Monday, February 04, 2008

Magic For Readers

About a month ago, I was roaming in my local library's YA area when I came upon new a volume called Magic for Beginners by Kelly Link. Now, this did not look like YA to me, and my longtime readers are probably thinking, Oh, Gail must have had a meltdown right there in the library because she needs everything to be very clearly defined. Well, I thought of it. But then I recalled reading something I think Roger Sutton once wrote about part of a YA librarian's function being bringing the young to adult literature. I like to think that I am teachable, so, okay, I was able to understand and appreciate that philosophy.

And I brought Magic for Beginners home.

Now, Magic for Beginners is a collection of what might be described as weird ass short stories. And I mean that in the best possible way. I will say right up front that they tend to be the kinds of short stories that I finish reading and go, "Ah, what?" There may be an epiphany thing going on here, and I find that with those kinds of stories I often don't share the main character's revelation. Nonetheless, these are endlessly inventive tales. I believe we're also talking nonLatin American magical realism, edged with a tinge of horror. Link is obsessed with zombies, for instance, so much so that by the time I got to the story Some Zombie Contingency Plans I was beginning to think, Yes, perhaps I should have one. One of her stories takes place near Ausible Chasm, which I assume is Ausable Chasm. When I was there, maybe fifteen to twenty years ago, the infrastructure for getting about seemed a little old and creepy. Perhaps there could be zombies down there who come up to go shopping at a local convenience store as Link contends in The Hortlak.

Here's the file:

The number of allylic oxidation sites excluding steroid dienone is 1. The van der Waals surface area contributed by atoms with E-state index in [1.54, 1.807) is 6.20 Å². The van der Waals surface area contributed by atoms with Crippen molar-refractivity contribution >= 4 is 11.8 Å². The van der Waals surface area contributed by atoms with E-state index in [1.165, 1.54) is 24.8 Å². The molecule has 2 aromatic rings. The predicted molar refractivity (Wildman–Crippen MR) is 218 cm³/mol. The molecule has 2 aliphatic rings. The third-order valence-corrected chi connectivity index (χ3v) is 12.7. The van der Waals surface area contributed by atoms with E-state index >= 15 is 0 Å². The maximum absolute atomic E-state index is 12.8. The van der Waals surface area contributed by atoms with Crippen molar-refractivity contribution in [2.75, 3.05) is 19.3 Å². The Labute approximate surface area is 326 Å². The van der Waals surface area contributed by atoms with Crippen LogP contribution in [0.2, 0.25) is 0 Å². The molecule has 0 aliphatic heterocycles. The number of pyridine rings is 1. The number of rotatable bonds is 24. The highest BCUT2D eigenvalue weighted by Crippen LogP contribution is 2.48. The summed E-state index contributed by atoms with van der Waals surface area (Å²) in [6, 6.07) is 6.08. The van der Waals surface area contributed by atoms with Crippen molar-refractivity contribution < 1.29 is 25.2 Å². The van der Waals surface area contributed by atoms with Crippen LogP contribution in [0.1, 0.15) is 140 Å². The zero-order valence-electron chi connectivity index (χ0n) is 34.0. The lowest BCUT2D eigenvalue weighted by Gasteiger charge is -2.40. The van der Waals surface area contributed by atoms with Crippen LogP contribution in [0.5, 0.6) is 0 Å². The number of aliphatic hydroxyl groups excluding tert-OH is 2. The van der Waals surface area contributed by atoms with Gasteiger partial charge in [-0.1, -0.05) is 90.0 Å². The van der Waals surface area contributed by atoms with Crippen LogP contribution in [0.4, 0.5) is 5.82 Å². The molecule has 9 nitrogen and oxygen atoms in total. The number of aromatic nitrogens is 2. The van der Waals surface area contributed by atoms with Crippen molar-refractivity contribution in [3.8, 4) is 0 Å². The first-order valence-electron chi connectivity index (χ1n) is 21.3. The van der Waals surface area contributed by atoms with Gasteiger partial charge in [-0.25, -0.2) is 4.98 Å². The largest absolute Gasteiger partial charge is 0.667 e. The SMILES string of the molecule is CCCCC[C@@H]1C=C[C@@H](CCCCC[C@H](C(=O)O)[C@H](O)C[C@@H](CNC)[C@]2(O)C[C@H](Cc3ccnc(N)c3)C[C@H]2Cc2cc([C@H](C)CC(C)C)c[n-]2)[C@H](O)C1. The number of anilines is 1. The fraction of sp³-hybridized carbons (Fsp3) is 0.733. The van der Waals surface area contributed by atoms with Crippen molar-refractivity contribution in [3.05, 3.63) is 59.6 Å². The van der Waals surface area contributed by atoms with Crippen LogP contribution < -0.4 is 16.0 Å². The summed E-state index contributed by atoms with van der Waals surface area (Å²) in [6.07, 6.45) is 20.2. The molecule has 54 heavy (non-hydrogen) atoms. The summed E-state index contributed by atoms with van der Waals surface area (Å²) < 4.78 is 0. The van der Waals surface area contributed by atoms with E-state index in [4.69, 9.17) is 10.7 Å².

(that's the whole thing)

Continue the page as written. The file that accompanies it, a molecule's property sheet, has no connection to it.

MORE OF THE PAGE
In addition to dealing with the magical in every day situations, Link has a couple of stories in this volume that sort of telescope into themselves. The title story, for instance, appears to be about rabid fans of a television show until you realize they also appear to be living within an episode of that program.

Many of these stories have YA or at least older teen characters, which certainly would make them attractive to younger readers. On top of that, part way through reading this book, I suddenly experienced a flashback to my own teen years. Back then, I went through a Richard Brautigan phase and have held on to the three books I bought then, even though I can't say I ever understood much of what's in them. Brautigan's attraction for me was that his stuff was weird and different, unlike the books I found in my high school library. His work was a tipoff that there were all kinds of strange and marvelous things out there to read, if I could only find them. I got the same thrill yesterday when I was in the UConn Co-op looking at books you don't find stacked on those tables at Barnes & Noble.

Link's work, to me, is far more accessible than Brautigan's, but it gave this reader that same feeling of possibility I remember getting back when I was first exposed to Trout Fishing in America. Magic for Beginners could very well encourage older teen readers to go looking for more of the same.

According to Link's website, she has a YA collection, Pretty Monsters, coming out from Viking.

You can read the first story from Magic for Beginners, The Faery Handbag.

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